Say what you will about Rolls-Royce’ plan to go fully electric – but you can’t say they haven’t done their homework. The brand’s all-electric Spectre prototypes have already been driven more than 2 million kilometers. That’s over a million miles to you and me, kids!
Rolls announced the metric milestone last week, while a few examples of the ultra-luxe coupé were in South Africa for hot weather testing. Fun fact: the road temperature reached 120 degrees (Fahrenheit, obviously).
Rolls-Royce engineers selected Augrabies in the Northern Cape and Franschhoek in the Western Cape Winelands for the extreme temperature tests, with the team working hard to refine every system, hardware item, and software protocol being developed for the new car in its final stages of testing as it nears production. This is where minor, incremental adjustments are the most critical – especially when you consider that Spectre has a whopping 25,000 separate performance-related functions to refine, and a clientele that will not tolerate squeaks or rattles.
Doubt that last claim? An old Rolls ad by David Ogilvy once declared that, “at 60 MPH, the loudest noise in this new Rolls-Royce comes from the electric clock.”
To their credit, the people behind the first-ever electric Rolls-Royce seem to know their place in the storied brand’s history. “There has never been a motor car like Spectre before,” said, Dr. Mihiar Ayoubi, Director of Engineering at Rolls-Royce, before adding that, “as the first all-electric Rolls-Royce, Spectre represents not just a new paradigm in our technology but the entire future direction of our brand.” Rolls-Royce engineers have been finessing the car’s regenerative braking, for example, for more than 1500 hours to ensure that the system, “feels effortless but present.”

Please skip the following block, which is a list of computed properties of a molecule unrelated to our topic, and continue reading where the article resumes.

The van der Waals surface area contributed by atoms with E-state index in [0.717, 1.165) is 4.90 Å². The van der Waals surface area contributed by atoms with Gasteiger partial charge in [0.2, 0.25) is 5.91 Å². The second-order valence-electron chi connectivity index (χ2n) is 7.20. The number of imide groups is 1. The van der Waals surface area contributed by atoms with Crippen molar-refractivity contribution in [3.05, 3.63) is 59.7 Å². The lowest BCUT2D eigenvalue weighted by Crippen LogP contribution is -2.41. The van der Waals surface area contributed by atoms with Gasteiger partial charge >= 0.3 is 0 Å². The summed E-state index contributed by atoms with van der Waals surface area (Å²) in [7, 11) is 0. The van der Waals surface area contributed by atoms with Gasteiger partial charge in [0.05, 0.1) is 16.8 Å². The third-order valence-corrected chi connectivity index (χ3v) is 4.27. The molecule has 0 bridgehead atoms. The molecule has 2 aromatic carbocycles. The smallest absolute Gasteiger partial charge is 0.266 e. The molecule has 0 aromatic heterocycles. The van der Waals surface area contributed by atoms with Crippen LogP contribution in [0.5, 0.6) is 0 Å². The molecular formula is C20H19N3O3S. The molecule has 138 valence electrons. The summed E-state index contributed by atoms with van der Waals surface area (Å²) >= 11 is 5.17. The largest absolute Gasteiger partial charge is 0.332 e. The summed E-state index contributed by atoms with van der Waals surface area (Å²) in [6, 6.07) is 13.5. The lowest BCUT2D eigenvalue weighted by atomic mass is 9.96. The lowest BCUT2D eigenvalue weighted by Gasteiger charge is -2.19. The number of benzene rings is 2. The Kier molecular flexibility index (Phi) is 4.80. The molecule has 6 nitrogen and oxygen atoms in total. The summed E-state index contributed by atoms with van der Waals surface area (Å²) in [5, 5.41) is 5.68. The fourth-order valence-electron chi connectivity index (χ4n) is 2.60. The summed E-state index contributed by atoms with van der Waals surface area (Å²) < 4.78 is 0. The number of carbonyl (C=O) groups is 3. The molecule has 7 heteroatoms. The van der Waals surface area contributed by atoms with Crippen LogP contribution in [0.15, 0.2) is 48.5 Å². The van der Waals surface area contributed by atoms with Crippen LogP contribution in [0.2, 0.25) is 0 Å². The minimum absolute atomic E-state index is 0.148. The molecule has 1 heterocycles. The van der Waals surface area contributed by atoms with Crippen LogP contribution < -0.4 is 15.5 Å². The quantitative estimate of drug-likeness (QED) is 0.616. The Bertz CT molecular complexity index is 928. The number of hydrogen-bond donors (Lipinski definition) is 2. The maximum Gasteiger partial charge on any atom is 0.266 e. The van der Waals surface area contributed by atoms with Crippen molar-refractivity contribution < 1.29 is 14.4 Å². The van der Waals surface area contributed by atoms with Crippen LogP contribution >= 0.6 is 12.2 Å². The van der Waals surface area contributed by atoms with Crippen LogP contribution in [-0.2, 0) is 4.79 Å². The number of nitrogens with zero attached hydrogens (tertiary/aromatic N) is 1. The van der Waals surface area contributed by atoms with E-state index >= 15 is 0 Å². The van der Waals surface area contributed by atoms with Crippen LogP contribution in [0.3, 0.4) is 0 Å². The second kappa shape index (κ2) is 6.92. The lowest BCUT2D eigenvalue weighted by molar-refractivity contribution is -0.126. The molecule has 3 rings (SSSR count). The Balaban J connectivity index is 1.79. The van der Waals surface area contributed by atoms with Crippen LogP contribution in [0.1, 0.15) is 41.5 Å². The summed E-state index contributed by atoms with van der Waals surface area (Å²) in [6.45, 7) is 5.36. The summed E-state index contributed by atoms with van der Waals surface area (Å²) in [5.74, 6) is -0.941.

Rolls-Royce: Tried and True
As with anything else Rolls-related, the end goal of such a rigorous testing scheme is, of course, as symbolic as it is practical. “Only Rolls-Royce engineers could conceive this astonishing journey,” explains Ayoubi, “and only Rolls-Royce engineers could undertake it: the task is not to test a motor car but to elevate the benchmark of automotive excellence.”
Whether or not all that testing, combined with BMW’s electric-vehicle know-how and battery tech, will be enough for Rolls to hang on to its “standard of the world” title in the face of a seemingly reborn effort from Cadillac remains to be seen, of course, but I think the smart money’s still on the Spirit of Ecstacy to ride ahead.
Source | Images: BMW Group.
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